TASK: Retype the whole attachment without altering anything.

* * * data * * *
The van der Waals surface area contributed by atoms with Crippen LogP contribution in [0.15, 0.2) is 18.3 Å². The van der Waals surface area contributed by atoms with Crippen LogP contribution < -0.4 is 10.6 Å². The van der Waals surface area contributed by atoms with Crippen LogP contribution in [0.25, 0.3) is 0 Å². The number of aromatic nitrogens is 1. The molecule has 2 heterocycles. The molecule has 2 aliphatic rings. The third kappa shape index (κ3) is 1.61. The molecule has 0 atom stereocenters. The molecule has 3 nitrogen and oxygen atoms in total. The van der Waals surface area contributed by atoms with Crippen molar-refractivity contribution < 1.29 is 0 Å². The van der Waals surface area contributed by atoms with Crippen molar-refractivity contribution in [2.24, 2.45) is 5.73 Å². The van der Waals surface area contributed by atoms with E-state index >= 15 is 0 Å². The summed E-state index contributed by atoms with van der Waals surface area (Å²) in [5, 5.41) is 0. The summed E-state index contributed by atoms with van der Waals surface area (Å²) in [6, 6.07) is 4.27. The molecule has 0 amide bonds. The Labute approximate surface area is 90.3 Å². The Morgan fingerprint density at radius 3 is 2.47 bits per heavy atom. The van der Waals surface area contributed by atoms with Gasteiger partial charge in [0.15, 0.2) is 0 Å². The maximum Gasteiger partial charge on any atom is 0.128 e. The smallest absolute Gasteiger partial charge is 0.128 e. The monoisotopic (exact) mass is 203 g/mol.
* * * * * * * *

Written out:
The van der Waals surface area contributed by atoms with Crippen LogP contribution in [0.15, 0.2) is 18.3 Å². The van der Waals surface area contributed by atoms with Crippen LogP contribution < -0.4 is 10.6 Å². The van der Waals surface area contributed by atoms with Crippen LogP contribution in [0.25, 0.3) is 0 Å². The number of aromatic nitrogens is 1. The molecule has 2 heterocycles. The molecule has 2 aliphatic rings. The third kappa shape index (κ3) is 1.61. The molecule has 0 atom stereocenters. The molecule has 3 nitrogen and oxygen atoms in total. The van der Waals surface area contributed by atoms with Crippen molar-refractivity contribution < 1.29 is 0 Å². The van der Waals surface area contributed by atoms with Crippen molar-refractivity contribution in [2.24, 2.45) is 5.73 Å². The van der Waals surface area contributed by atoms with E-state index >= 15 is 0 Å². The summed E-state index contributed by atoms with van der Waals surface area (Å²) in [5, 5.41) is 0. The summed E-state index contributed by atoms with van der Waals surface area (Å²) in [6, 6.07) is 4.27. The molecule has 0 amide bonds. The Labute approximate surface area is 90.3 Å². The Morgan fingerprint density at radius 3 is 2.47 bits per heavy atom. The van der Waals surface area contributed by atoms with Gasteiger partial charge in [0.15, 0.2) is 0 Å². The maximum Gasteiger partial charge on any atom is 0.128 e. The smallest absolute Gasteiger partial charge is 0.128 e. The monoisotopic (exact) mass is 203 g/mol.